// This function expects 10 bit value for duty cycle, i.e. 0 for 0% to 1024 for 100%
    // 'DVCT' adj range 10% to 90% (14.50V to 13.85V output), 0% faults to 15.10V

}

void loop() {
}
The biggest hurdle here was figuring out that Pro Mini and other Arduinos don't have native commands to set PWM frequency. If you use analogWrite - the normal way to do PWM - you're stuck with a default frequency. So, either you can use commands (functions) that manipulate the onboard timers to get the right frequency or you can use a 'library' that has already packaged that stuff. I'm using the "TimerOne" library here. But once you get over all that, it's obviously super simple to change the frequency and duty.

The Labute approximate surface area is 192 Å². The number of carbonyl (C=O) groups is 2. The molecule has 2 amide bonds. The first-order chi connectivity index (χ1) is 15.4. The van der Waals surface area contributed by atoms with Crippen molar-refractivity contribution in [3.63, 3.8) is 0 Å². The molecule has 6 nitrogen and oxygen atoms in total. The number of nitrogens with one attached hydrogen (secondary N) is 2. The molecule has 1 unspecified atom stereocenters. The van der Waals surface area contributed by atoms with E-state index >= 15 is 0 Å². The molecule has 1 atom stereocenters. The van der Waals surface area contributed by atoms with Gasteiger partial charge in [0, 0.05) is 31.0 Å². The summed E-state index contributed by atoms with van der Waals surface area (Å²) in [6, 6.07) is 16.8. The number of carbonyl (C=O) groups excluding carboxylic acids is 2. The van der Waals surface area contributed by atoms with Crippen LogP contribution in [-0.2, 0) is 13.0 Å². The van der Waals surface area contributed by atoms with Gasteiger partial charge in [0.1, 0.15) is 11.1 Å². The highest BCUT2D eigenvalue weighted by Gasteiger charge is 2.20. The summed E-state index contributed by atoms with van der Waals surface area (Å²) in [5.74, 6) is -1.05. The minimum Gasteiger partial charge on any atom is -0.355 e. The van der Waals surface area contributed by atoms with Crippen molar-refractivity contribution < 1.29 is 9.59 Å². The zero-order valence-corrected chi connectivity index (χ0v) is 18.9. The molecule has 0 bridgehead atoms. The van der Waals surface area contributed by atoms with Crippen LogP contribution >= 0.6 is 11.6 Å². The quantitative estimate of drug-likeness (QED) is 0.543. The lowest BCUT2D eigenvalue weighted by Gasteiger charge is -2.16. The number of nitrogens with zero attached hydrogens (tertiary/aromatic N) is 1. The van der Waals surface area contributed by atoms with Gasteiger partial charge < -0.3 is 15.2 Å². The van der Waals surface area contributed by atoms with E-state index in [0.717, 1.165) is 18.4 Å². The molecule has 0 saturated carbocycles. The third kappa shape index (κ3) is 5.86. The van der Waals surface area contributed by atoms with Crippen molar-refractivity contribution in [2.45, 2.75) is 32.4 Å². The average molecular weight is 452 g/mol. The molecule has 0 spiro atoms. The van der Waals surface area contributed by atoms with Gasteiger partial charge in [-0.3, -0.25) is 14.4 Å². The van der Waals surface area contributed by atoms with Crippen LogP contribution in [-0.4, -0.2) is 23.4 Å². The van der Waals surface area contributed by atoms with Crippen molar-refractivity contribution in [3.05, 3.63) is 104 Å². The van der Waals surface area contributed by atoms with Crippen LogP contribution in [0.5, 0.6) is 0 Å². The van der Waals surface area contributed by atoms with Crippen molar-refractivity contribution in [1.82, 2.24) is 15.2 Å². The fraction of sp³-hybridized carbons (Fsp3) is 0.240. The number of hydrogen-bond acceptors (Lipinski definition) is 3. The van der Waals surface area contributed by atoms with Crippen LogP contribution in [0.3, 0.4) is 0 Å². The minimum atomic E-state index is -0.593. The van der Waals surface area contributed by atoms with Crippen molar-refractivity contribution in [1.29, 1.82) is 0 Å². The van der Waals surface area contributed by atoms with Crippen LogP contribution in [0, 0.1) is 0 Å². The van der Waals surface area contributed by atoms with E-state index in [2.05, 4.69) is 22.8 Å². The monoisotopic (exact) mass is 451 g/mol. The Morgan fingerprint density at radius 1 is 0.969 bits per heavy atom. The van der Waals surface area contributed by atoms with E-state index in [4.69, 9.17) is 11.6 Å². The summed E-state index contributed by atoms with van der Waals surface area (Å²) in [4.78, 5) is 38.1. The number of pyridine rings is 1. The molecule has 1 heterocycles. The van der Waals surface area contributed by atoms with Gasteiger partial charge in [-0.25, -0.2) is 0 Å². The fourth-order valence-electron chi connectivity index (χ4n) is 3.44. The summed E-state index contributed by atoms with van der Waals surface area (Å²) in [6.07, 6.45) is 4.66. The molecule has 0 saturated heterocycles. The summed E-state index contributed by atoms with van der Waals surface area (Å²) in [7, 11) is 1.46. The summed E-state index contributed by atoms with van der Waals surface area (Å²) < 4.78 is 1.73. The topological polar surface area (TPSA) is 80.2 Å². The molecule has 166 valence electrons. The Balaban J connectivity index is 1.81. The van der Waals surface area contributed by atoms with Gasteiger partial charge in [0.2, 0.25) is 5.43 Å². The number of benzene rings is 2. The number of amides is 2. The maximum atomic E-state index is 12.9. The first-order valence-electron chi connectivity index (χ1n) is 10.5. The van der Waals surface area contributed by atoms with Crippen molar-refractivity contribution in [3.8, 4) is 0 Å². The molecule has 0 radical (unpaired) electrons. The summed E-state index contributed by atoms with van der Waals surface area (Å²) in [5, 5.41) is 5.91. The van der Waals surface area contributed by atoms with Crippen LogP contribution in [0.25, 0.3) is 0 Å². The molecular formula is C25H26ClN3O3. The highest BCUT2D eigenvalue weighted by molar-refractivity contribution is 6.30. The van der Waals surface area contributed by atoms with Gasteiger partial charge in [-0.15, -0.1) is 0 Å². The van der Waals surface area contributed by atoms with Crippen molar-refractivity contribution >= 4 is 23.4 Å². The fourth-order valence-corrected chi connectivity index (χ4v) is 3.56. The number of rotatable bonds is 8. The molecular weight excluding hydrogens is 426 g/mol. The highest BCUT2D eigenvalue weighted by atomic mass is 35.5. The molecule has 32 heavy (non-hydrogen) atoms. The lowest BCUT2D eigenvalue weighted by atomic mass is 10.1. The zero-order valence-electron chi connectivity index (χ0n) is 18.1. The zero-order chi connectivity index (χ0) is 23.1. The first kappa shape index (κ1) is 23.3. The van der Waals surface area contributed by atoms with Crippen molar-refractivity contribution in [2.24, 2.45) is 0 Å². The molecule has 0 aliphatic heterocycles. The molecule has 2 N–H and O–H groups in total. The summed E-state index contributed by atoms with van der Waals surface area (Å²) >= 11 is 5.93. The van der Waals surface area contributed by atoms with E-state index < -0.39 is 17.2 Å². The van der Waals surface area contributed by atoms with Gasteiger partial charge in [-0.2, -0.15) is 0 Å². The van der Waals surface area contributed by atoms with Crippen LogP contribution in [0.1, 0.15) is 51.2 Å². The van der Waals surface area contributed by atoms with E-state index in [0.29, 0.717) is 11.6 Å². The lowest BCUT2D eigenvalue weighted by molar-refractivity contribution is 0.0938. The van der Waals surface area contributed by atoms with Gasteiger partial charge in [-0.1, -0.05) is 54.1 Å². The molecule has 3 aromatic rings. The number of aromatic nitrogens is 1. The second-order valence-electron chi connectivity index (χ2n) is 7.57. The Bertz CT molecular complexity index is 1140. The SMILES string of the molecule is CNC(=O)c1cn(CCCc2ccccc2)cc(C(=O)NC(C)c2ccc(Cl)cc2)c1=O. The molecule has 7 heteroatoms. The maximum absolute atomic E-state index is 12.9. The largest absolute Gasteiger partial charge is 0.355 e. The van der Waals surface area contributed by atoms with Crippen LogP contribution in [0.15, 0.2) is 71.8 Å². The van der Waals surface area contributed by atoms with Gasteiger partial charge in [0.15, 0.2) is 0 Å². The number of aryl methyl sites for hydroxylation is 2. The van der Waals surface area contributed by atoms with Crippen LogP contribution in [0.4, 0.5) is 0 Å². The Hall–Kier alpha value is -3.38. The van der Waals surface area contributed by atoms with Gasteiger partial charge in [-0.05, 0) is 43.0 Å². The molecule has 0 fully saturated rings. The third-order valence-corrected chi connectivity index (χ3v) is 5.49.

One drawback with using Pro Mini/other Arduino, in this simple form, is that you'd have to reprogram different duties to get different DCDC output voltages, so if you don't know the exact voltage you want you'd have to program with a given duty cycle, install, try and measure output voltage, then remove and re-program with a different duty if the output voltage isn't what you want. I'm thinking I might try to add a trim pot to make the duty adjustable at the device, installed. The Arduino would factor-in the pot position when calculating the correct duty cycle...

Conclusion
Rock on...

* * *

Here are some links to the devices and stuff I purchased:
PWM device: https://www.amazon.com/gp/product/B07QNYMNGK/ref=ppx_yo_dt_b_asin_title_o04_s00?ie=UTF8&psc=1